As exports continue to shrink, the commerce department has asked the finance ministry’s revenue department to allow special economic zones (SEZs)...
As exports continue to shrink, the commerce department has asked the finance ministry’s revenue department to allow special economic zones (SEZs) to do job work for domestic firms located outside such zones — at least for export purposes — so that they can utilise their massive idle capacities.
The commerce department feels such a move will help SEZs not just in bad times like these but also in lean order seasons in good years as well, sources told FE. “Even in a good year, the flow of supply orders from abroad typically slows for a while after Christmas, resulting in unutilised capacities at the SEZs. However, domestic demand for finished goods remains robust even after Christmas,” said one of the sources.
Currently, many of the SEZs are operating at 70% of their capacities due to subdued global demand and the imposition of an 18.5% minimum alternate tax (MAT) on SEZ developers and units and a dividend distribution tax (DDT) on such developers.
Some SEZs have been forced to operate at even less than 60% of their capacities, one of the sources said.
As part of its efforts to provide a leg-up to SEZs, one of the six priority areas identified by the commerce ministry earlier this month to reverse a persistent slide in the country’s exports, the commerce department has also sent afresh proposals to the revenue department asking it to scrap MAT and DDT for SEZs. It has also asked the revenue department to allow SEZs to sell products in the domestic market at concessional tariff rates (the lowest rates at which India imports such items from its free trade agreement partners).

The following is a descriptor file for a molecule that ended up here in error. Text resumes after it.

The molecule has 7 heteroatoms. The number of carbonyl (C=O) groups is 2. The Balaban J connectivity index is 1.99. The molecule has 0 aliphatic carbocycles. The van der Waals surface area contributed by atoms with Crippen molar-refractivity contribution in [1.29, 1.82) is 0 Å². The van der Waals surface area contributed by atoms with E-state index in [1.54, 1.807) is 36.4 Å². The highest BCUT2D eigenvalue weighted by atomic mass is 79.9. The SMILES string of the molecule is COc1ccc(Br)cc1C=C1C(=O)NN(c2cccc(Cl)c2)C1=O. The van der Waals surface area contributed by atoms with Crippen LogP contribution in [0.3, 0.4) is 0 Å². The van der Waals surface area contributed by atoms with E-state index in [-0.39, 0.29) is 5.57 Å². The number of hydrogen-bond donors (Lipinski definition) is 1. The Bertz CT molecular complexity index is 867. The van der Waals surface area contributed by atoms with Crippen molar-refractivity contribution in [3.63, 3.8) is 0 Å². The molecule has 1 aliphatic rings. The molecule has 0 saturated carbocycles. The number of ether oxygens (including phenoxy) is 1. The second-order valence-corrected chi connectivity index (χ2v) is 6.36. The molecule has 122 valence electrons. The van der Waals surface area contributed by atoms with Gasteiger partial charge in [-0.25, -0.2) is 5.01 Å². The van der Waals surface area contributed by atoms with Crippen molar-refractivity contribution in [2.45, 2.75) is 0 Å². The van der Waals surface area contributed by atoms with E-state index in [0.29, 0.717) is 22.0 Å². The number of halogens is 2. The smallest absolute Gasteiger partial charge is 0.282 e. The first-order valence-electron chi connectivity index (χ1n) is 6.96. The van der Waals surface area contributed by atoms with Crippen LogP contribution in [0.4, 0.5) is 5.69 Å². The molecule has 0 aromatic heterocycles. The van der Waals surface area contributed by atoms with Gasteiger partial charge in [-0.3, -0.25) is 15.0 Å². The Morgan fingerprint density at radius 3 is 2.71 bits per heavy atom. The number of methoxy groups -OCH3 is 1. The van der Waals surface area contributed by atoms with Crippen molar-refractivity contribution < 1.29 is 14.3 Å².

The commerce department argues that these are exceptional times for exports, given the gloomy external environment, and its proposals need to favourably considered. Earlier, the revenue department had turned down such proposals for various reasons, the main being the huge “revenue losses” to the exchequer to any such incentives to SEZs — something that has been fiercely contested by the commerce department.
India’s merchandise exports contracted for 16 months in a row through March and recorded a 16% decline in 2015-16 to $261 billion.
The government imposed MAT on SEZ developers and units and DDT on developers in 2011-12. Before MAT and DDT were imposed, the growth in exports from SEZs was as high as 121% (2009-10) and 43% (2010-11), far exceeding the increase in the country’s overall goods exports for these years.
However, such high growth dropped consistently since the taxes were imposed and even contracted by over 6% in 2014-15, worse than the 0.2% drop in the overall merchandise and services exports for that fiscal.